In My Kitchen September 2020

The season has been fruitful, especially with an abundant supply of all kinds of citrus, though this colourful presence is slowly coming to an end, with Blood and Valencia oranges the last varieties to pick. In Spring, the trees will return to flower and leaf production for next year. We have around 14 citrus trees but there’s always room for more. Most were planted around 10 years ago, with productivity hampered  by drought, wind, rabbit infestation and severe frost. They’ve now reached a stage of maturity where they can withstand most conditions.

There are two citrus trees producing oddities. These knobbly, thick skinned fruit grow on thorny wild trees. One wild tree used to be a grafted Kaffir lime tree. After dying in the recent drought, it re-sprouted, reverting back to old root stock below the graft. Although incredibly bitter to taste, the fruits are exotic, brightly coloured and decorative. They remind me of the Renaissance fascination with formal citrus gardens and the collecting of rare and unusual specimens. The paintings by Bartolomeo Bimbi and Giovanna Garzani, reveal this fascination for depicting bumpy, disfigured lemons and other rare agrumi. 

On that subject, The Land Where Lemons Grow, by Helena Attlee, documents the history of the Italian fascination with citrus and is a great read. Thank you Beck, at In Search of the Golden Pudding, for recommending this. In terms of food writing, it’s up there with Delizia! An Epic History of Italians and their Food, by John Dickie and Honey from a Weed, by Patience Gray.

Seville Marmalade Orange Cake

In My Kitchen there’s always cake: the peasants have no fear of starving. I make a cake weekly: in this cool weather, it keeps well under a glass dome sitting on the kitchen dresser. I often halve them and send some away to other cake loving peasants. Most double as pudding: a couple of slices gently warmed in the remaining heat of an oven, served with something wet ( cream, icecream, custard) have kept us sane during winter and the lockdown. I’ve now made two versions of the Seville orange marmalade cake, pictured above. The recipe can be found here. The second version pictured below is a classic Middle Eastern orange and almond cake, glazed in marmalade. I think I prefer the first version. Excess marmalade can be used as a glaze in many ways. Maybe a chocolate cake could turn Jaffa-esque when topped with an orange marmalade glaze? Or a little Seville marmalade stirred through a rice pudding? Served with Halloumi? Liquified then added to a G&T?

Middle eastern Orange cake glazed with Seville orange marmalade

The little pasta dish below looks quite plain, belying the richness and intense lemon/orange flavoured sauce hiding within its folds. The sauce includes fine slivers of peel from an orange and lemon, which are boiled to soften, and the juice, a little onion, a knob of butter, cream and seasoning.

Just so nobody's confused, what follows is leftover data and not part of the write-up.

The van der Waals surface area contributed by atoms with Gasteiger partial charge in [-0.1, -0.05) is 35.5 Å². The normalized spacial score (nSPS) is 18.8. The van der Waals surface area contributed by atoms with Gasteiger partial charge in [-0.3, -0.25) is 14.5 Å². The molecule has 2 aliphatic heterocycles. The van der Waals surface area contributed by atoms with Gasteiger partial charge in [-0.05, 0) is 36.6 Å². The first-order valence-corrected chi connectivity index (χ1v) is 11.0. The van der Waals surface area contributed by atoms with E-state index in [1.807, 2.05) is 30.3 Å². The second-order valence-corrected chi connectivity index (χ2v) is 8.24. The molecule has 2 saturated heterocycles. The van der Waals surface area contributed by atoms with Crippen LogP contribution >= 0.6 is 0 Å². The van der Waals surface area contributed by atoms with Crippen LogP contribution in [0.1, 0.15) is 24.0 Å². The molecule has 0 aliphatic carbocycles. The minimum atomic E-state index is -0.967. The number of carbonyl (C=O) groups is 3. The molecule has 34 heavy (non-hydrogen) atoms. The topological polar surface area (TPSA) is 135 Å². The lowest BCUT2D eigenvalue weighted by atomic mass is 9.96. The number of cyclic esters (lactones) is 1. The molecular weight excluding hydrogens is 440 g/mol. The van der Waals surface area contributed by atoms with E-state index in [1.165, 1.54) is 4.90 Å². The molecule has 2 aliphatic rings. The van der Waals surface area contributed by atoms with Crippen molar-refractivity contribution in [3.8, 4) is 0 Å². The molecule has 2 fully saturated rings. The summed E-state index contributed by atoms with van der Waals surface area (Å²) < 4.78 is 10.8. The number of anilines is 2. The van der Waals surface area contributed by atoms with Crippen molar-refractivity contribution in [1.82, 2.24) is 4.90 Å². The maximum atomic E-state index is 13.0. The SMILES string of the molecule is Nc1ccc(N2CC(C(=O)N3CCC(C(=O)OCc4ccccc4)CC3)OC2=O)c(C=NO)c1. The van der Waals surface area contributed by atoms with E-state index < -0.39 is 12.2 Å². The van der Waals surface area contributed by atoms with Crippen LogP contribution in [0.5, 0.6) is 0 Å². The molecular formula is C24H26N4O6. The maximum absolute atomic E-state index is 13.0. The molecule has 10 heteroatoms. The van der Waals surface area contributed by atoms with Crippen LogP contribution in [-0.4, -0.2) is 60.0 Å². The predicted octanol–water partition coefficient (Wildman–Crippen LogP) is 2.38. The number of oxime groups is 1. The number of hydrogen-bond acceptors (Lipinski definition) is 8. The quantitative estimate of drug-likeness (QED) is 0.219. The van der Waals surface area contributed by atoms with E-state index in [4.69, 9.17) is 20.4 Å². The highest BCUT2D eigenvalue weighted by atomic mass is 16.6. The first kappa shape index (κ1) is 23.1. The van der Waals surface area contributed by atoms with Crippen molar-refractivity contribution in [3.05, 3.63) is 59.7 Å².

Tagliolini alle Scorzette di Arancia e Limone, recipe included in the book mentioned above.

The egg noodles from Mantovanelle come very close to those made by hand at home. These tagliatelline are my favourite comfort food. Cooked in five minutes, this gives you just enough time to quickly construct a sauce. Once the pasta hits the boiling water, my large non- stick wok is fired up and ready to go. In goes the EV olive oil, a little garlic, followed by fresh things from the garden, small stems of broccoli, young leaves of kale, some herbs, a few tiny unshelled broad beans, a dash of wine, perhaps some smoked salmon chunks, a few dashes of cream, seasoning and finally the cooked noodles. It’s a merry little dance around 2 stove jets. When the long lockdown ends in Melbourne, I look forward to returning to my favourite food shops which are further than 5 kilometres from my home. Since early July, strict travel distance rules have regulated movement in Melbourne. This pasta will be at the top of my shopping list.

I love this egg pasta and cannot wait to be allowed to drive further afield to buy more supplies.
Tagliatellini con salmone affumicato e verdure

The winter garden has kept us in fresh greens and now that spring is here, broad beans are slowly appearing.

Garden pickings for a pasta lunch.

Another day, another pasta. Rigatoni paired with a vegetarian ragù. The sauce included some mushrooms, dried porcini, herbs, left over thick lentil soup, a little miso, and tomato passata.

rigatoni con ragu’ di lenticchie

In these times, I often find myself looking back rather than forward. I cannot think of anything at present to look forward to- no short drives in the country, a family gathering, dinner with friends, travels overseas, visits to the city, a Vietnamese meal, a trip to the library- it’s a life without anticipation. Often, our next meal is the highlight of the day. The arrival of a book in the post, or a food order from Mt Zero Olives, is an added bonus. In this era of hard lockdown, the future has become blurred. Last night, as we were eating dinner, a spaghetti cacio e pepe, the conversation inevitably led to Rome. Where did we eat that last Roman cacio e pepe, where would we stay next time, an apartment in Trastevere again ( too busy) or over in Testaccio ( interesting suburb) or in centro? Through reminiscing, we came to the realisation that we would not be returning to Italy, or indeed Europe, and perhaps not to our favourite haunts in Asia. This is not meant to be a maudlin observation: I am a pragmatist at heart. Looking back over some of my old posts has given me a chance to relive some of those travels: like writing a detailed journal, blogging is a worthwhile pursuit in this sense. Unlike Facebook or Instagram posting, blogging provides a permanent and accessible log into the past. In the same way, participating in the monthly In My Kitchen for the last 7 years has produced another kind of documentation. Over the years my kitchen posts have gravitated towards seasonal food and simple dishes. My previous September posts expose another story: I’m usually away. Thanks Sherry of Sherry’s Pickings for continuing this series: it has been an interesting journey.